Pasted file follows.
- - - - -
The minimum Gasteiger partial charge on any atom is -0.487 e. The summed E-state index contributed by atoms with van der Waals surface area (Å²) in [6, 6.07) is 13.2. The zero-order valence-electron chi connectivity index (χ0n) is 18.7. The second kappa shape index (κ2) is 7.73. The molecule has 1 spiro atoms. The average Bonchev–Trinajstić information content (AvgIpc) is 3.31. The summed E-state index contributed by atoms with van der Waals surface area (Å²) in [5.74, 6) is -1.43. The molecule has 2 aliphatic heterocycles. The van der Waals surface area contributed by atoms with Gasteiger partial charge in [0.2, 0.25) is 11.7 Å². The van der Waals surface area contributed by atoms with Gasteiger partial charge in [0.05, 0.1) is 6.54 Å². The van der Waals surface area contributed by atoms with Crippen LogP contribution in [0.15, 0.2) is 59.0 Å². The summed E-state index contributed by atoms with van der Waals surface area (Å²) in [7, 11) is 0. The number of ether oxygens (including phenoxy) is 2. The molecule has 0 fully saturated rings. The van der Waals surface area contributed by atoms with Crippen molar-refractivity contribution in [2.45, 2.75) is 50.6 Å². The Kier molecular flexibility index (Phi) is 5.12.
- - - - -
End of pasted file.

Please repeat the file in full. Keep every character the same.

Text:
The minimum Gasteiger partial charge on any atom is -0.487 e. The summed E-state index contributed by atoms with van der Waals surface area (Å²) in [6, 6.07) is 13.2. The zero-order valence-electron chi connectivity index (χ0n) is 18.7. The second kappa shape index (κ2) is 7.73. The molecule has 1 spiro atoms. The average Bonchev–Trinajstić information content (AvgIpc) is 3.31. The summed E-state index contributed by atoms with van der Waals surface area (Å²) in [5.74, 6) is -1.43. The molecule has 2 aliphatic heterocycles. The van der Waals surface area contributed by atoms with Gasteiger partial charge in [0.2, 0.25) is 11.7 Å². The van der Waals surface area contributed by atoms with Gasteiger partial charge in [0.05, 0.1) is 6.54 Å². The van der Waals surface area contributed by atoms with Crippen LogP contribution in [0.15, 0.2) is 59.0 Å². The summed E-state index contributed by atoms with van der Waals surface area (Å²) in [7, 11) is 0. The number of ether oxygens (including phenoxy) is 2. The molecule has 0 fully saturated rings. The van der Waals surface area contributed by atoms with Crippen molar-refractivity contribution in [2.45, 2.75) is 50.6 Å². The Kier molecular flexibility index (Phi) is 5.12.